We returned to Copenhagen in the afternoon because we had another tour booked. This time we were going on an alternative walking tour of Copenhagen, booked through SANDEMANs New Europe. Again, we were lucky enough to get a local guide who took us through the lesser known areas of the city including Copenhagen’s Red and Green Light Districts, the Meat Packing District and areas rife with homeless and drug problems. This gave us a better understanding of the city, and what it is like to live here. Although there are some problems, the people of Copenhagen are helped a lot by their government. They are entitled to free health care and get paid a decent sum of money to stay in full time education or go university. The most fascinating area we visited was Christiania, a neighbourhood that has declared itself independent from the rest of the city. It was established in 1971 by hippies who converted old military barracks into their new home. Here you will find a very different Copenhagen, one that contains oddly shaped houses, locals selling wacky souvenirs and also Pusher Street which is used for marijuana dealing. This is illegal in Denmark so it is recommended that for safety reasons, you do not take photos on this street, but you can of the rest of the area. Ihighly recommend visiting Christiania as it gives you a completely different view of the city. There are lists of rules at the entrance, so as long as you follow them there won’t be any problems.
In the evening we went to Tivoli Gardens, which was inspired by Hans Christian Anderson. This is the oldest amusement park in the world and gave Walt Disney his idea for Disneyland. We decided to go just before sunset so we could see it during the day and when it was dark. It is lit up beautifully at night so I recommend going at this time to get the best of both. The park has dozens of rides, games and plenty of eateries. I’m not a fan of rides but went on Europe’s oldest roller coaster that was built in 1914, which I actually really enjoyed. At over 100 years old it wasn’t super scary! Tivoli is one of the cities top attractions and is centrally located. They also have massive cotton candy here and who can say no to that?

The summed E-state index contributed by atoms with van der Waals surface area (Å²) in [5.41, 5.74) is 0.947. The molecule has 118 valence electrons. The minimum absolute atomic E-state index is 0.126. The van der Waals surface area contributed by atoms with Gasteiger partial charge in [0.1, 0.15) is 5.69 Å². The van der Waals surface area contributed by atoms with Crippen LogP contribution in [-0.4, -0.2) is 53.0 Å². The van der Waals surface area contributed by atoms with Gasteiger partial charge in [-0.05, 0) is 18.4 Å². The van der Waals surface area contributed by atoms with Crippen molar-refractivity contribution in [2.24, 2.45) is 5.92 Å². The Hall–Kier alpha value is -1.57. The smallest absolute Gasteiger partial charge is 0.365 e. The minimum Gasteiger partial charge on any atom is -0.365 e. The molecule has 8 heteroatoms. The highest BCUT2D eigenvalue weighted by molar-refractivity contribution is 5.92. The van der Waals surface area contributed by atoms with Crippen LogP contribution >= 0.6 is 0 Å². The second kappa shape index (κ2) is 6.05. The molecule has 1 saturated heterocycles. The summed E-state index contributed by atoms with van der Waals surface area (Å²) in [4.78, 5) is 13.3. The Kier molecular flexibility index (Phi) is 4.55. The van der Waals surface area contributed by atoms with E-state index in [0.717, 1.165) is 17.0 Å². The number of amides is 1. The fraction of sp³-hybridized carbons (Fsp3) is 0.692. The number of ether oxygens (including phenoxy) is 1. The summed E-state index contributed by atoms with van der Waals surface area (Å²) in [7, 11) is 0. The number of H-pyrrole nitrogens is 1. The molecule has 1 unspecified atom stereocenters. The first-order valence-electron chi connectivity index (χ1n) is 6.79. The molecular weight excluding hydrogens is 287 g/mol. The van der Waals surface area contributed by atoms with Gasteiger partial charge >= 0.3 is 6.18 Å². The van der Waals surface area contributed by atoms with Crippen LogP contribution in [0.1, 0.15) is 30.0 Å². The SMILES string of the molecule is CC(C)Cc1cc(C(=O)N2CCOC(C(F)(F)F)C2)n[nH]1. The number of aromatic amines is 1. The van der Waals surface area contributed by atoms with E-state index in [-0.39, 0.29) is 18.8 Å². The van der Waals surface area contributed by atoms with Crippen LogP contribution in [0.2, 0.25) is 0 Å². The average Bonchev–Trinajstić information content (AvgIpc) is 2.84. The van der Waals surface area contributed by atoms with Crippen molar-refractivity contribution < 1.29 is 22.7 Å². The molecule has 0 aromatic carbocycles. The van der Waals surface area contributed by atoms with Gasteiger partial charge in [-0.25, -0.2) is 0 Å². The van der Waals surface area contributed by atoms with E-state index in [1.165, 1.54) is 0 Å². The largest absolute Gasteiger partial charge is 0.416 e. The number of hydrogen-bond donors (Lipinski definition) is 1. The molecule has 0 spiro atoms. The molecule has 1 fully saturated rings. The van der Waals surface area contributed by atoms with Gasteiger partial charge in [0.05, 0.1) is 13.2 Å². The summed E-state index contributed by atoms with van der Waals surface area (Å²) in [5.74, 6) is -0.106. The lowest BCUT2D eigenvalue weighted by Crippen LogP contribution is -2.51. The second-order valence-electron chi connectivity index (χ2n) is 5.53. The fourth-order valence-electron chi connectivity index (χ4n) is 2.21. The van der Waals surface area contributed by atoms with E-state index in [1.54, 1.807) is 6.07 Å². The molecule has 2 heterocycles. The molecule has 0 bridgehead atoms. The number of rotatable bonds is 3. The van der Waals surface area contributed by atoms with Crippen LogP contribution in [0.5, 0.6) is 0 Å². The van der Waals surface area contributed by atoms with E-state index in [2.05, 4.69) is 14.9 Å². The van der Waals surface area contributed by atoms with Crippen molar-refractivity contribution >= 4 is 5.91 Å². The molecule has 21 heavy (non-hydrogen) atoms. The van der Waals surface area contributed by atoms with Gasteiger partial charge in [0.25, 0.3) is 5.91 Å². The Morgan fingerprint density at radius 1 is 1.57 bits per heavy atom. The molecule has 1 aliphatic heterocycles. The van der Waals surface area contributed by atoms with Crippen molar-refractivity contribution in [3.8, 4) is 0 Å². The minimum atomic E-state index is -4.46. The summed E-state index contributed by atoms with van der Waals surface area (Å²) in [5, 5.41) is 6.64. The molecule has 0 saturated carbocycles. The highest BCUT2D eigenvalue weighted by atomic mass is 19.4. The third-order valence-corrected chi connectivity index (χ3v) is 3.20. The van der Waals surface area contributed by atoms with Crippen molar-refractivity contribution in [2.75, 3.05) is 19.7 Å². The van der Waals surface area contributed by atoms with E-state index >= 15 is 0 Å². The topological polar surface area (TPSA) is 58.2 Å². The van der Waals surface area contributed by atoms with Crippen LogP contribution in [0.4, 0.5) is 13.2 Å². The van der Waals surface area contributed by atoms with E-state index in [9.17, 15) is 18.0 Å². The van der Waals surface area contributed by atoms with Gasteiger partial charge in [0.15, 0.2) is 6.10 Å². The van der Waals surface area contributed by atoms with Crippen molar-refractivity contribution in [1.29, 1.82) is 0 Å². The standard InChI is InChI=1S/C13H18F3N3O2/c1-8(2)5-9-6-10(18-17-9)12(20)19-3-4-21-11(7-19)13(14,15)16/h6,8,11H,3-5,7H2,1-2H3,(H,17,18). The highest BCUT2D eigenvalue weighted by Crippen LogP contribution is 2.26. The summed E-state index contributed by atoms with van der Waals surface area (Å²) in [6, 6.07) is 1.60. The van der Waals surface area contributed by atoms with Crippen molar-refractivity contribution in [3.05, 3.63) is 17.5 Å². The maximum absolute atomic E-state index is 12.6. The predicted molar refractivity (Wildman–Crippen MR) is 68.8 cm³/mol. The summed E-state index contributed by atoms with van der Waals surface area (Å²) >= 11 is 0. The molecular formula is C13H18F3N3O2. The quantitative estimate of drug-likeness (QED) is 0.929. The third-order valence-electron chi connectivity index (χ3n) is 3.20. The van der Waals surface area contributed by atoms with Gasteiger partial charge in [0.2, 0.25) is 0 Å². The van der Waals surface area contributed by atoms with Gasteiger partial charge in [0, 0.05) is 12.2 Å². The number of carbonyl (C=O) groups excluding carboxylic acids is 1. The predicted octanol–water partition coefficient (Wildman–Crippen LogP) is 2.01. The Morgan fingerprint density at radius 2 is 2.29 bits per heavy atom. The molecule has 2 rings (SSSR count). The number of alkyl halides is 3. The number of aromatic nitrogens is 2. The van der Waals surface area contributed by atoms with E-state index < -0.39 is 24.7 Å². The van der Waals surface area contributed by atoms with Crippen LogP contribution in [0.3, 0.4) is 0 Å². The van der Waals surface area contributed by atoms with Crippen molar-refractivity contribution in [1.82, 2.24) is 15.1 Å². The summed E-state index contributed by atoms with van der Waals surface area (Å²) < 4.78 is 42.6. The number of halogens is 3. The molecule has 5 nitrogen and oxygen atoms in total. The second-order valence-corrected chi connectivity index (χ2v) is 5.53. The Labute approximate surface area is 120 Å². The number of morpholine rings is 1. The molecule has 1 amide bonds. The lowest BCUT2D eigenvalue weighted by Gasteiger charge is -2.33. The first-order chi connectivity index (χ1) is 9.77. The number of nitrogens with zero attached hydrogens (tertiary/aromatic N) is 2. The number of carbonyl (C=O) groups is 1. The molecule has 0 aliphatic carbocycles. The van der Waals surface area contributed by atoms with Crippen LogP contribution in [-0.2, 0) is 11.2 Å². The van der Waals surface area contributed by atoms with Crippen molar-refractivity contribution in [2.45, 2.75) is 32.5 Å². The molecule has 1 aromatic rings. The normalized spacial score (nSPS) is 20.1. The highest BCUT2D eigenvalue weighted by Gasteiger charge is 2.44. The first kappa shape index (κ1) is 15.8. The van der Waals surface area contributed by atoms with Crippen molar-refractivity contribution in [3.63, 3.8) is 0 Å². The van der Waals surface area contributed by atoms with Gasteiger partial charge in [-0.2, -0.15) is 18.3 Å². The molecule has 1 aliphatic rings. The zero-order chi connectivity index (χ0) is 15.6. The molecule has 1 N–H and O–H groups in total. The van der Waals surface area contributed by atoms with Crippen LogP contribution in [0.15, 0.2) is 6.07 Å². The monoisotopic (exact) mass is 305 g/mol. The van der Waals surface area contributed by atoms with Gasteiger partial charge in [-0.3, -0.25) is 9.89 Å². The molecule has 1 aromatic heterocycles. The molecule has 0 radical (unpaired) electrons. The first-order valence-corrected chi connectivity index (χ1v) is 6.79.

Our last full day in Copenhagen was a bit of a disaster. We got up early to travel over the Øresund Bridge to visit Malmö in Sweden. However, there had been a storm during the night which led to trains been cancelled. Instead of wasting the morning waiting around for the train we visited Rosenberg Castle. Denmark certainly love castles don’t they? This one is home to the Danish Crown Jewels. We had to wait in a long queue for entrance tickets but the wait was worth it, the crown jewels are very beautiful and opulent. As well as the main attraction, there are plenty of rooms in the castle you are able to visit. They are full of many interesting items including a bloodstained shirt of the king that he wore during battle against Sweden and also the throne room. We’re actually really glad that we got the chance to visit here.
After this, we finally made it to Malmö and managed to squeeze quite a lot in so I have done a separate page of our day here. When we returned to Copenhagen later in the evening we headed to Papirøeen (Paper Island), a market dedicated to street food. It contains dozens of stalls of food from around the world. We opted for a taste of South Korean chicken curry, a Brazilian BBQ meat mix and for desert a creme brûlée donut, washed down with flavoured mojitos. Everything we tried was delicious and we wish we could have tried it all. It’s pretty good value for money too considering how expensive Copenhagen is. Paper Island is slightly out of the main centre but it is definitely worth a visit for lunch or dinner. We ended the evening having drinks in a bar close to our hotel. This bar was full of locals and the drink was surprising cheap, in fact it was the cheapest we had. Typical we found this on the last night!
Copenhagen is a fantastic destination and a great way to get a taste of Scandinavia. It has made me eager to travel around other countries in the area. The city is very cool and eco friendly, it also contains stunning architecture, lots of great food and the Danes are really friendly. Who wouldn’t want to visit? It is an expensive place to go though so it could be quite difficult to manage if you were on a budget.